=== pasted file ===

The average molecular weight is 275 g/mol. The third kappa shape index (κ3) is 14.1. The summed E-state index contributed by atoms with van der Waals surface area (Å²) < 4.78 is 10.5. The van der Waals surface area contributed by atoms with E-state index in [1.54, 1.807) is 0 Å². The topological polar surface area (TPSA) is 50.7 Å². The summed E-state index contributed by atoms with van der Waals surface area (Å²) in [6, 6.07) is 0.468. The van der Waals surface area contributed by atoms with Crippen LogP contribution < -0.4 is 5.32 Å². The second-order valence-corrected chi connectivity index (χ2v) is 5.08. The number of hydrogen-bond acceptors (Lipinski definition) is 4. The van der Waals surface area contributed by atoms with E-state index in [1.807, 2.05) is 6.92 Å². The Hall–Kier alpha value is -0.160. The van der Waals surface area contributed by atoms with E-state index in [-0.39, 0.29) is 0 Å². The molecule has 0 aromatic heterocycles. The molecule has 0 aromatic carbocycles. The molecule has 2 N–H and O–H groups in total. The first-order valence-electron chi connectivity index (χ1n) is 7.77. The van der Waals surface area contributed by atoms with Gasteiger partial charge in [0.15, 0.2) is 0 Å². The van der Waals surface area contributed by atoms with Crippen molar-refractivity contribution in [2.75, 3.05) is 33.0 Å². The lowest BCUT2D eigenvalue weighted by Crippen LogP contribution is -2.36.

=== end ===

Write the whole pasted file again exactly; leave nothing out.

The average molecular weight is 275 g/mol. The third kappa shape index (κ3) is 14.1. The summed E-state index contributed by atoms with van der Waals surface area (Å²) < 4.78 is 10.5. The van der Waals surface area contributed by atoms with E-state index in [1.54, 1.807) is 0 Å². The topological polar surface area (TPSA) is 50.7 Å². The summed E-state index contributed by atoms with van der Waals surface area (Å²) in [6, 6.07) is 0.468. The van der Waals surface area contributed by atoms with Crippen LogP contribution < -0.4 is 5.32 Å². The second-order valence-corrected chi connectivity index (χ2v) is 5.08. The number of hydrogen-bond acceptors (Lipinski definition) is 4. The van der Waals surface area contributed by atoms with E-state index in [1.807, 2.05) is 6.92 Å². The Hall–Kier alpha value is -0.160. The van der Waals surface area contributed by atoms with E-state index in [-0.39, 0.29) is 0 Å². The molecule has 0 aromatic heterocycles. The molecule has 0 aromatic carbocycles. The molecule has 2 N–H and O–H groups in total. The first-order valence-electron chi connectivity index (χ1n) is 7.77. The van der Waals surface area contributed by atoms with Gasteiger partial charge in [0.15, 0.2) is 0 Å². The van der Waals surface area contributed by atoms with Crippen molar-refractivity contribution in [2.75, 3.05) is 33.0 Å². The lowest BCUT2D eigenvalue weighted by Crippen LogP contribution is -2.36.